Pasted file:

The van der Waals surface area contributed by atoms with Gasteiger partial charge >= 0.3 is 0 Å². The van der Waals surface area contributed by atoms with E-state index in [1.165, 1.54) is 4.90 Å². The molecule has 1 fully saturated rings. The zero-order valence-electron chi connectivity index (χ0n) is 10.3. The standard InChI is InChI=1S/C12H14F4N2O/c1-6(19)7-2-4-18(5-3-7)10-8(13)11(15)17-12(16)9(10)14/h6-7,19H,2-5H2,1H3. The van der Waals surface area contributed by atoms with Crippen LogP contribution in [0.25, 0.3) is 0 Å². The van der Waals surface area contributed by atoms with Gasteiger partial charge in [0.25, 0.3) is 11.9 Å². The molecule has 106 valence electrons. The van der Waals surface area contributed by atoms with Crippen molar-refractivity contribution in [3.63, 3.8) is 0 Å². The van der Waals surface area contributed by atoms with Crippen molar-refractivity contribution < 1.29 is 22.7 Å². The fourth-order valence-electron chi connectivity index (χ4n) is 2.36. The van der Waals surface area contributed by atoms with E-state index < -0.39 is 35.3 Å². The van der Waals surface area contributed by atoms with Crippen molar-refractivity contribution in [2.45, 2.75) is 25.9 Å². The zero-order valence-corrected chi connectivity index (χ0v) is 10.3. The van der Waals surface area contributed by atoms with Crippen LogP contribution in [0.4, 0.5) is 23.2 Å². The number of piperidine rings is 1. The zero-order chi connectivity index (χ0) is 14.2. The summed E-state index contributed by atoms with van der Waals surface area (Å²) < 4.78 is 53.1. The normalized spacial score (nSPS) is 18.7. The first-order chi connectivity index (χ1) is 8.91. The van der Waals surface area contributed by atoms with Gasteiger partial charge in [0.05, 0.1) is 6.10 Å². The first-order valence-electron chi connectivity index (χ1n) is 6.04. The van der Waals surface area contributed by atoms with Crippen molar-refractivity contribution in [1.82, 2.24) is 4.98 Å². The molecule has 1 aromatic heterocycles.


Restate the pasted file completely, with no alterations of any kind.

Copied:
The van der Waals surface area contributed by atoms with Gasteiger partial charge >= 0.3 is 0 Å². The van der Waals surface area contributed by atoms with E-state index in [1.165, 1.54) is 4.90 Å². The molecule has 1 fully saturated rings. The zero-order valence-electron chi connectivity index (χ0n) is 10.3. The standard InChI is InChI=1S/C12H14F4N2O/c1-6(19)7-2-4-18(5-3-7)10-8(13)11(15)17-12(16)9(10)14/h6-7,19H,2-5H2,1H3. The van der Waals surface area contributed by atoms with Crippen LogP contribution in [0.25, 0.3) is 0 Å². The van der Waals surface area contributed by atoms with Gasteiger partial charge in [0.25, 0.3) is 11.9 Å². The molecule has 106 valence electrons. The van der Waals surface area contributed by atoms with Crippen molar-refractivity contribution in [3.63, 3.8) is 0 Å². The van der Waals surface area contributed by atoms with Crippen molar-refractivity contribution < 1.29 is 22.7 Å². The fourth-order valence-electron chi connectivity index (χ4n) is 2.36. The van der Waals surface area contributed by atoms with E-state index < -0.39 is 35.3 Å². The van der Waals surface area contributed by atoms with Crippen molar-refractivity contribution in [2.45, 2.75) is 25.9 Å². The zero-order valence-corrected chi connectivity index (χ0v) is 10.3. The van der Waals surface area contributed by atoms with Crippen LogP contribution in [0.4, 0.5) is 23.2 Å². The number of piperidine rings is 1. The zero-order chi connectivity index (χ0) is 14.2. The summed E-state index contributed by atoms with van der Waals surface area (Å²) < 4.78 is 53.1. The normalized spacial score (nSPS) is 18.7. The first-order chi connectivity index (χ1) is 8.91. The van der Waals surface area contributed by atoms with Gasteiger partial charge in [0.05, 0.1) is 6.10 Å². The first-order valence-electron chi connectivity index (χ1n) is 6.04. The van der Waals surface area contributed by atoms with Crippen molar-refractivity contribution in [1.82, 2.24) is 4.98 Å². The molecule has 1 aromatic heterocycles.